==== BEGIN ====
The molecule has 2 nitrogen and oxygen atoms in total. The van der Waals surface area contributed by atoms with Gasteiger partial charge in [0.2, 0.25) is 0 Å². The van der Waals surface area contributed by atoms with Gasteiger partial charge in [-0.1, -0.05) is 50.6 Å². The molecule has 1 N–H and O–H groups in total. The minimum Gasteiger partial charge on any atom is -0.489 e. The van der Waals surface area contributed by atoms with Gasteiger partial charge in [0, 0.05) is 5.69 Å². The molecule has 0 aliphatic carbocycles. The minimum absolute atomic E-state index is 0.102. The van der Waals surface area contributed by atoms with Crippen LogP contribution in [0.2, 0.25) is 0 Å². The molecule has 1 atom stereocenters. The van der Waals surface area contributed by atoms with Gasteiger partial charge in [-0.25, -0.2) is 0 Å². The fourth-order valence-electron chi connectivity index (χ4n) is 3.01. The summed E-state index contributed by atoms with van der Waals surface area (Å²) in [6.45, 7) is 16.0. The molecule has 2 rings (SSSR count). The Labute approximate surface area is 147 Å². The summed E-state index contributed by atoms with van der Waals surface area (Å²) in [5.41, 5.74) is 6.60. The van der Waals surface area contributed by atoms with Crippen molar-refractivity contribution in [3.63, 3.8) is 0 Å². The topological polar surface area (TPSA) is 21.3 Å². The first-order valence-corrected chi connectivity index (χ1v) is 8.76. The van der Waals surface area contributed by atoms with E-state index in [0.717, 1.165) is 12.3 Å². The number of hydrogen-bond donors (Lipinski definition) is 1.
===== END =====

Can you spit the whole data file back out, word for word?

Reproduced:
The molecule has 2 nitrogen and oxygen atoms in total. The van der Waals surface area contributed by atoms with Gasteiger partial charge in [0.2, 0.25) is 0 Å². The van der Waals surface area contributed by atoms with Gasteiger partial charge in [-0.1, -0.05) is 50.6 Å². The molecule has 1 N–H and O–H groups in total. The minimum Gasteiger partial charge on any atom is -0.489 e. The van der Waals surface area contributed by atoms with Gasteiger partial charge in [0, 0.05) is 5.69 Å². The molecule has 0 aliphatic carbocycles. The minimum absolute atomic E-state index is 0.102. The van der Waals surface area contributed by atoms with Crippen LogP contribution in [0.2, 0.25) is 0 Å². The molecule has 1 atom stereocenters. The van der Waals surface area contributed by atoms with Gasteiger partial charge in [-0.25, -0.2) is 0 Å². The fourth-order valence-electron chi connectivity index (χ4n) is 3.01. The summed E-state index contributed by atoms with van der Waals surface area (Å²) in [6.45, 7) is 16.0. The molecule has 2 rings (SSSR count). The Labute approximate surface area is 147 Å². The summed E-state index contributed by atoms with van der Waals surface area (Å²) in [5.41, 5.74) is 6.60. The van der Waals surface area contributed by atoms with Crippen molar-refractivity contribution in [3.63, 3.8) is 0 Å². The topological polar surface area (TPSA) is 21.3 Å². The first-order valence-corrected chi connectivity index (χ1v) is 8.76. The van der Waals surface area contributed by atoms with E-state index in [0.717, 1.165) is 12.3 Å². The number of hydrogen-bond donors (Lipinski definition) is 1.